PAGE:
Introducing the Thermaltake Level 10 M Gaming Mouse

Input peripherals can be an interesting subject to tackle in these tiny bite size reviews. It's difficult to quantify strict performance, an issue ameliorated somewhat by the fact that actual performance (dpi, etc.) can often take a distant backseat to user comfort and the software included. Comfort is a very subjective thing as well; a mouse that's enjoyable to use for one person may be incredibly uncomfortable or even downright painful for another. High performance gaming mice can complicate things, and mice like the Thermaltake Level 10 M even more so.

Picking up with Thermaltake's successful Level 10 branding, the Level 10 M is advertised as being from the same BMW subsidiary that helped design their striking Level 10 enclosure. This mouse is genuinely packed to the brim with features, sporting configurable lighting, adjustable height and angle, four DPI settings that can be toggled on the fly, and seven configurable buttons (not including the four axis DPI adjustment switch). It's an awful lot of mouse; is it the mouse for you?

Thermaltake wants you to know this is a premium product, and it's clearly been very heavily engineered above and beyond the engineering you typically expect to see in gaming peripherals. With an MSRP of $99, it had better be the best.

The Level 10 M features an aluminum base that folds up along the sides; the interior of the mouse is chiefly black matte plastic with a soft finish that's pleasant to the touch. On the left side of the surface, they've actually ventilated it to make sure your hand doesn't get clammy during long gaming sessions. The Razer mice I've used have always left my hand feeling exceptionally clammy, so this is a nice feature. And while the right mouse button is a bit thinner than the left, it bears mentioning that this design is essentially ambidextrous. Thermaltake includes two mouse buttons on both sides of the mouse; "A" and "B" are on the left side, and "C" and "D" are on the right. Only the DPI rocker is on the left side. While ambidextrous mouse designs aren't totally alien, southpaws will probably appreciate a gaming mouse that can cater to them.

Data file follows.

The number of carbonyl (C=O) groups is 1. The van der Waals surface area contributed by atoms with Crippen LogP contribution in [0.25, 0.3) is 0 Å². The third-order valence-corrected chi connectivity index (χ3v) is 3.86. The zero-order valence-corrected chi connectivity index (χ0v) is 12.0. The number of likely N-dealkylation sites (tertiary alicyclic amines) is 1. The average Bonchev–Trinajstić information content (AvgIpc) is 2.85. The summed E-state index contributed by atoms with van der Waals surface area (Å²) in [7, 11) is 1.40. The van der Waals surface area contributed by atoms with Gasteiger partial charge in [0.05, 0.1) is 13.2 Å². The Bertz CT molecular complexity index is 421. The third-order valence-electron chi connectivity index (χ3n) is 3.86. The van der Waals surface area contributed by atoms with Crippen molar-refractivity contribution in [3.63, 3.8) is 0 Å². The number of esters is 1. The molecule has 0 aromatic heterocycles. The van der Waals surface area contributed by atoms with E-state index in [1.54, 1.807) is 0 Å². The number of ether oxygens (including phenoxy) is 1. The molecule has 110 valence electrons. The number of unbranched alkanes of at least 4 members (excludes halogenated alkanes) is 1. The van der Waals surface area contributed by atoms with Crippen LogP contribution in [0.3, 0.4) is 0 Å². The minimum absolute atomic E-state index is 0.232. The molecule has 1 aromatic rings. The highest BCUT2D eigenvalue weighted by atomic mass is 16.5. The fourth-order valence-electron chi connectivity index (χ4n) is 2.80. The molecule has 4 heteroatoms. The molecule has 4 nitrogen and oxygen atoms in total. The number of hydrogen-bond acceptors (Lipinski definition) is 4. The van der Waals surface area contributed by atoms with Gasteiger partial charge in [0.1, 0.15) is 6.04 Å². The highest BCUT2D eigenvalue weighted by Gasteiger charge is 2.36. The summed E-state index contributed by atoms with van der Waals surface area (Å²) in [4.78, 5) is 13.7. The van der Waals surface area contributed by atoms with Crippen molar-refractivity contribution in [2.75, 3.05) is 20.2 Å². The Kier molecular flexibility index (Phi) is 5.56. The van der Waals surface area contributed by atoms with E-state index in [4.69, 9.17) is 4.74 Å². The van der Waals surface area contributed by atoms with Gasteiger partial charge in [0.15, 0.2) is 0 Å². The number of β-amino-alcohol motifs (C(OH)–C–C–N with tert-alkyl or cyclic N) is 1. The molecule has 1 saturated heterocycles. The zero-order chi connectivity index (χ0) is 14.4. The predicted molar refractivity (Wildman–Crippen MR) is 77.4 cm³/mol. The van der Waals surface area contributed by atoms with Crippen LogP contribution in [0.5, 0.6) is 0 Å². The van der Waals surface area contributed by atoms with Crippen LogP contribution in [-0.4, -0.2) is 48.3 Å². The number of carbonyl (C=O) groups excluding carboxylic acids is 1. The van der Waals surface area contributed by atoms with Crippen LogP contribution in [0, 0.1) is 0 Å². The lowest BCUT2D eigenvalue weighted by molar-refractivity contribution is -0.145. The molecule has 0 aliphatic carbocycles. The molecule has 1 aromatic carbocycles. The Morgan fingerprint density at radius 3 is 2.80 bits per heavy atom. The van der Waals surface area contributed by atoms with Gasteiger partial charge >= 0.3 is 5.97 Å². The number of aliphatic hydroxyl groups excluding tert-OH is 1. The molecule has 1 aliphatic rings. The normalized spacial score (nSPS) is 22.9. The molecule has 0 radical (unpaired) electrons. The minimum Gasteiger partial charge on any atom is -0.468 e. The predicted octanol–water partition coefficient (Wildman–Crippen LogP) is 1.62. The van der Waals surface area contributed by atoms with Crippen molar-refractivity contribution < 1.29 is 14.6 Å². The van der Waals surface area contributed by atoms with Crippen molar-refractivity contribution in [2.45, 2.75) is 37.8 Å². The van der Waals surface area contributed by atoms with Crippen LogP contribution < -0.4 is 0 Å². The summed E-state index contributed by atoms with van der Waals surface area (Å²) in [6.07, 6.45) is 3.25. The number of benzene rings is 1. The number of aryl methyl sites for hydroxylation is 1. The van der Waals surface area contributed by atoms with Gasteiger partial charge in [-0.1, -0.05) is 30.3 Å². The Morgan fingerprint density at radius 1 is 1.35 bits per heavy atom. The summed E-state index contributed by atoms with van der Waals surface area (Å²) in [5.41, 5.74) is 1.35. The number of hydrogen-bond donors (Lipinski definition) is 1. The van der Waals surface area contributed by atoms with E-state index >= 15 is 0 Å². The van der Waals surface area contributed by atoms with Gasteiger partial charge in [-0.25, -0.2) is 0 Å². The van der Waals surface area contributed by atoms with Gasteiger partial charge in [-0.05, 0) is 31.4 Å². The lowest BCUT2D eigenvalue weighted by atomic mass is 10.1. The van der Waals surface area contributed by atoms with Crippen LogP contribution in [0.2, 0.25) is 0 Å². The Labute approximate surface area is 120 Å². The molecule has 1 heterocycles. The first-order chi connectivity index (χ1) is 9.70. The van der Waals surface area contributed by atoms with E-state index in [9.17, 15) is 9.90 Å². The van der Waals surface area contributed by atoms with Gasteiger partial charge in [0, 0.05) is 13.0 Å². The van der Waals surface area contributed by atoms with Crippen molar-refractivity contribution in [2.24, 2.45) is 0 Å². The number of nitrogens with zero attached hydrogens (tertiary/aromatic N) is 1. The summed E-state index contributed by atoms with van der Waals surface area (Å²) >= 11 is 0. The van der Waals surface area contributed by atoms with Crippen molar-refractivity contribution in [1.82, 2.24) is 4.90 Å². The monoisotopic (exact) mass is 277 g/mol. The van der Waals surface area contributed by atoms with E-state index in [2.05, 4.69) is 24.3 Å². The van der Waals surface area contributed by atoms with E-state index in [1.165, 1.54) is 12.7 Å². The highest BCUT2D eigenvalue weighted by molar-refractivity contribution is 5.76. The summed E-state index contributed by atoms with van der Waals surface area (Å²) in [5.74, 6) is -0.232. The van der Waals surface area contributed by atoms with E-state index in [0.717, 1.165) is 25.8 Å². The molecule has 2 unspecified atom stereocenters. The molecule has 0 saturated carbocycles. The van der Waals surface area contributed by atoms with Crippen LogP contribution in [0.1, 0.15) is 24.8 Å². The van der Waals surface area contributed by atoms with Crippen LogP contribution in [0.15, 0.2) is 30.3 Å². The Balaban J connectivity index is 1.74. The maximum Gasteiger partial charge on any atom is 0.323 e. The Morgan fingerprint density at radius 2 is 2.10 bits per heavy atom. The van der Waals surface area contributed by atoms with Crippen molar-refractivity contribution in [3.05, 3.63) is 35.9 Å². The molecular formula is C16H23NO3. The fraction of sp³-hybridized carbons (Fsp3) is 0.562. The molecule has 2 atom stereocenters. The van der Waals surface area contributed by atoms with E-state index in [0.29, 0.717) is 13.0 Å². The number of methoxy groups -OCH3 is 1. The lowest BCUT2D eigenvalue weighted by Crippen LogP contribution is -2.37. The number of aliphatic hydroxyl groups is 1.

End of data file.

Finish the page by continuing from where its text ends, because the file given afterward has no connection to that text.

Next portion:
Part of that stems from how adjustable the mouse actually is. With the included screwdriver, the user can raise and lower the palm rest of the mouse, as well as rotating it left and right. Yet one adjustment curiously missing is user-configurable weight. There are, however, four DPI settings that can be toggled between on the fly: 800dpi, 1600dpi, 3200dpi, and 5000dpi. These are also configurable in software, as is pretty much everything else.

Thermaltake has certainly pulled out all the stops in design, but how is the Level 10 M in practice?

The Level 10 M Software
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  • DanNeely - Friday, December 21, 2012 - link

    ... what I really appreciate are mice actually designed for my hand as opposed to almost-symmetric designs. I have two left handed Razer Death Adder mice (one for home, one for work); and used Logitech's left handed model before that.